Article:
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Inside Obama's Campaign

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In 2008, Obama won 66 percent of the Latino vote. In a head-to-head race, current polling shows him beating Romney by a staggering 70 to 14 percent. Courting Latino voters could be key not only in tossup states like Nevada or the campaign's top new target, Arizona, but also in Midwestern states like Ohio, where immigrants have made inroads in recent years. "It's not a huge population in Ohio," says Figueroa, who guided the campaign's Hispanic outreach in 2008. "It's three percent – but, shit, that's the difference. Have you heard of Romney or Santorum doing anything in Ohio with Hispanics?"

The other key target for Messina is the 8 million young Americans who will be eligible to vote for the first time in 2012. The youth vote turned out in huge numbers back in 2008, breaking for Obama by a margin of 66 to 32 percent. But the president has lost his mojo with Millennials. According to a recent memo from Democratic pollster Stan Greenberg, "Younger voters remain aloof from the president." The numbers put the president up just 55 to 43 over Romney among young voters. The slippage, Greenberg says, can be viewed as "either a problem or an opportunity" for the Obama campaign.

To bolster the president's support, Obama 2012 is reaching out to college students through what it calls Greater Together Summits. The goal is to recruit student supporters to work for the campaign on their campuses, and to arm them with facts and figures about Obama's record. Few presidents in history have delivered as much for young voters: He expanded Pell grants, oversaw a sweeping reform of student lending, put limits on credit-card companies that solicit on campuses and passed tax credits to help parents pay for college.

In February, a summit the campaign hosted in North Carolina for students at historically black colleges and universities was a big hit. Students thronged the auditorium at North Carolina Central University, forcing the campaign to expand the event into an overflow building. But in March, when the Obama team holds a similar summit at the University of Michigan, the warning signs are all too clear. The event is headlined by Obama's former White House youth liaison Kal Penn, the Hollywood star better known to pot-smoking moviegoers as Kumar. Yet the ornate Michigan Union ballroom, which can seat 600 students, is only two-thirds full.

The kids who have shown up are a far cry from fired up and ready to go. When Penn kicks off the event, he lights into the students: "That was the most polite applause I've heard in my life. Do it again!" But the crowd doesn't really come alive until Rep. John Dingell, the octogenarian congressman from Michigan, creakily takes the stage. "Kal," he says, "you're a great example of a young person who is dedicating his time and efforts to helping this country and our president – and, most importantly, the public perception of White Castle."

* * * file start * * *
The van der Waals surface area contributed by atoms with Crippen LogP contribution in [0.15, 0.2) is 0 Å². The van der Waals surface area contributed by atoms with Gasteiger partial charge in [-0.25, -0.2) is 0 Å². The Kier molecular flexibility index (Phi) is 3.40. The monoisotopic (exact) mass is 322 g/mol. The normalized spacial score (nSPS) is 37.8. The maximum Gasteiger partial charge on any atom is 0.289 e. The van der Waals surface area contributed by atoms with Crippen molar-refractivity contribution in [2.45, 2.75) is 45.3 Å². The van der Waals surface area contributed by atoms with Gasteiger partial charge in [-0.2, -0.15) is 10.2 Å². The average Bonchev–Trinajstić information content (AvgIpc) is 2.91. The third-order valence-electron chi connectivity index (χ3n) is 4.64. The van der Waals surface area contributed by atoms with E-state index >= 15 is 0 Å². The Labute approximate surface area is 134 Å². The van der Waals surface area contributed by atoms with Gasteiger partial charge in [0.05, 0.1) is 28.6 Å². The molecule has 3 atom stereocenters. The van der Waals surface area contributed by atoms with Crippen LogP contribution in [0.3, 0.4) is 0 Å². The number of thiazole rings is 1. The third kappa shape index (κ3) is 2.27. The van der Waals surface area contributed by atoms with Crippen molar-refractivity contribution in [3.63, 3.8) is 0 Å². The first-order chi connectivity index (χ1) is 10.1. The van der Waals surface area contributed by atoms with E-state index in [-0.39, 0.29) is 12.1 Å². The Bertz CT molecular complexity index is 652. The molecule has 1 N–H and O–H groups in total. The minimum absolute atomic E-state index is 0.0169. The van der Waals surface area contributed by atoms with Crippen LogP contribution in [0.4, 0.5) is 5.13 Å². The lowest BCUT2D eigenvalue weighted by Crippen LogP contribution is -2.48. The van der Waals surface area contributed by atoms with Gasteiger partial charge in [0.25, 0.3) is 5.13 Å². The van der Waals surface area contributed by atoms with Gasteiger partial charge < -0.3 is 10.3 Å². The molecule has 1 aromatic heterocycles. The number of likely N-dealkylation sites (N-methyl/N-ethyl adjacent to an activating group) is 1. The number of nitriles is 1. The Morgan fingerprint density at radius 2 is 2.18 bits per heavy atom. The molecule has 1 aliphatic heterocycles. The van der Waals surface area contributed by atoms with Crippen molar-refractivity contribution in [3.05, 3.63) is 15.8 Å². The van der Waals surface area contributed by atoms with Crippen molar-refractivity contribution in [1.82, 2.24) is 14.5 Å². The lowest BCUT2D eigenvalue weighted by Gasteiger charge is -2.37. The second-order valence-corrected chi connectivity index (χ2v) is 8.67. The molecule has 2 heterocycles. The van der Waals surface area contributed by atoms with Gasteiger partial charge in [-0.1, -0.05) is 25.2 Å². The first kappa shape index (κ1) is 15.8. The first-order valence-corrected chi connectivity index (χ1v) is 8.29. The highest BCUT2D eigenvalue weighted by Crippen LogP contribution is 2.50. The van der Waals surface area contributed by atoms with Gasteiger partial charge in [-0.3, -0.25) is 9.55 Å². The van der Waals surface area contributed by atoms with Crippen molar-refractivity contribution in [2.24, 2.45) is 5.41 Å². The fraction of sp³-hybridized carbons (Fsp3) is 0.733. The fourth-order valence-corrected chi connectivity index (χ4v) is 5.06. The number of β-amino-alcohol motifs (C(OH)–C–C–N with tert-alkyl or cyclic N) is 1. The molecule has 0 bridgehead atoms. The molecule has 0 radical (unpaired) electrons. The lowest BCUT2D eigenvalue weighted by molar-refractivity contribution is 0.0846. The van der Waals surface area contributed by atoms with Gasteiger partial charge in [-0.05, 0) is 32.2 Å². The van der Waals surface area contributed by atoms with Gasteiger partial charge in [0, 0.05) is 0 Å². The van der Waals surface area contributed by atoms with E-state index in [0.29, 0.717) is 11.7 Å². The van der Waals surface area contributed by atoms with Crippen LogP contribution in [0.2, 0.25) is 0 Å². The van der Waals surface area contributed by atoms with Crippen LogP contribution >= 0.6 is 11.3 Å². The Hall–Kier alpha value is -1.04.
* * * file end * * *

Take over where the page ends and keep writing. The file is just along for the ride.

After the event, I run into Sarah Abramson on the front steps of the student union. A 23-year-old law student with reddish glasses and straight blond hair, she's all worked up – but not because she's starry-eyed for Obama or gung-ho to defend his record. Like many of her peers, she's furious at the Republicans over the assault being waged on women by Rick Santorum and Rush Limbaugh and GOP state legislatures across the country.

"The Obama campaign being here – it's an opportunity to act on the rage that we already feel," Abramson says. "It's not just contraception. Republicans are talking about not reauthorizing the Violence Against Women Act. It's all of the state laws that are trying to make it harder for women to have an abortion, even when it's needed. I feel like they're trying to put me back into the 1950s – and I'm not going to stand for that. That ain't happening."

Abramson's anger speaks volumes about Obama's campaign. Beyond all the talk of field offices and online organizing tools and voter registration, the president's best shot at re-election lies not with his record, but with his opponents. Obama won in 2008 because he positioned himself as a vehicle for American optimism, the living embodiment of transformation and progress. But now that candidate of boundless promise has become a president boxed in by the poisonous partisanship of Washington. Like Bill Clinton in 1996, Obama can no longer offer any realistic agenda for sweeping change – he can only vow to be better than the alternative. If his secret weapon in 2008 was hope, this time around it's fear. It's not about how far we've come – it's how much ground we'll lose if the Republicans are able to implement the anti-woman, anti-immigrant, anti-black, anti-gay agenda they've been championing during the ugly and seemingly endless GOP primaries.

I ask Abramson if she's ready to volunteer for Obama. "I'm usually lazy and apathetic when it comes to voting," she says. "I don't like situations where you have to knock on people's doors – it's just awkward for me. But you realize that things matter. So I am volunteering. I've got time in August and I'm going to spend the entire month either in my home district or on the campaign trail, in my car campaigning. And I'm going to do as much as I can while I'm here on campus. Because I'm just pissed!"

This story is from the April 12th, 2012 issue of Rolling Stone.

 


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